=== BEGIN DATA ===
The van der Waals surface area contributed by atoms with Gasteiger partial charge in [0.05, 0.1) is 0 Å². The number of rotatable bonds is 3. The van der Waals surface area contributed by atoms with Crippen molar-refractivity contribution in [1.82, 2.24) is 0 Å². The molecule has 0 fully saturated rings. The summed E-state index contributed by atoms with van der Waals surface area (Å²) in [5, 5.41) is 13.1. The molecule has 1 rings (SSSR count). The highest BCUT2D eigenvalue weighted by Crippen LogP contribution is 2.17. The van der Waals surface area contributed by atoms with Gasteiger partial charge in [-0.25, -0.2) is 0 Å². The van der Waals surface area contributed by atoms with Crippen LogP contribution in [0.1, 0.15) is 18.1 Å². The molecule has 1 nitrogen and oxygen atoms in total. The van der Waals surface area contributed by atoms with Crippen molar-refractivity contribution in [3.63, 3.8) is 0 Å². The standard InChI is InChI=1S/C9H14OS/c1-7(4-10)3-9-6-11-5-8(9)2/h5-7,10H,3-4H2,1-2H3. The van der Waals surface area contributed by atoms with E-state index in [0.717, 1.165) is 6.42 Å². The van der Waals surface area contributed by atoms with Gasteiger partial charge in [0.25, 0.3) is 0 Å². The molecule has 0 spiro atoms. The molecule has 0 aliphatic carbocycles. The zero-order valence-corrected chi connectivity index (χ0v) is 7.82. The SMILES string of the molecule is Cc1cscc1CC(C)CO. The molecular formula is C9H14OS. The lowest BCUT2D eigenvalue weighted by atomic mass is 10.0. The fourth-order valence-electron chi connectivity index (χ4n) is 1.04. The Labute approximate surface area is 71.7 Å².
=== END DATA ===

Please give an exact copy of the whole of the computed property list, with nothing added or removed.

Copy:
The van der Waals surface area contributed by atoms with Gasteiger partial charge in [0.05, 0.1) is 0 Å². The number of rotatable bonds is 3. The van der Waals surface area contributed by atoms with Crippen molar-refractivity contribution in [1.82, 2.24) is 0 Å². The molecule has 0 fully saturated rings. The summed E-state index contributed by atoms with van der Waals surface area (Å²) in [5, 5.41) is 13.1. The molecule has 1 rings (SSSR count). The highest BCUT2D eigenvalue weighted by Crippen LogP contribution is 2.17. The van der Waals surface area contributed by atoms with Gasteiger partial charge in [-0.25, -0.2) is 0 Å². The van der Waals surface area contributed by atoms with Crippen LogP contribution in [0.1, 0.15) is 18.1 Å². The molecule has 1 nitrogen and oxygen atoms in total. The van der Waals surface area contributed by atoms with Crippen molar-refractivity contribution in [3.63, 3.8) is 0 Å². The standard InChI is InChI=1S/C9H14OS/c1-7(4-10)3-9-6-11-5-8(9)2/h5-7,10H,3-4H2,1-2H3. The van der Waals surface area contributed by atoms with E-state index in [0.717, 1.165) is 6.42 Å². The van der Waals surface area contributed by atoms with Gasteiger partial charge in [0.25, 0.3) is 0 Å². The molecule has 0 spiro atoms. The molecule has 0 aliphatic carbocycles. The zero-order valence-corrected chi connectivity index (χ0v) is 7.82. The SMILES string of the molecule is Cc1cscc1CC(C)CO. The molecular formula is C9H14OS. The lowest BCUT2D eigenvalue weighted by atomic mass is 10.0. The fourth-order valence-electron chi connectivity index (χ4n) is 1.04. The Labute approximate surface area is 71.7 Å².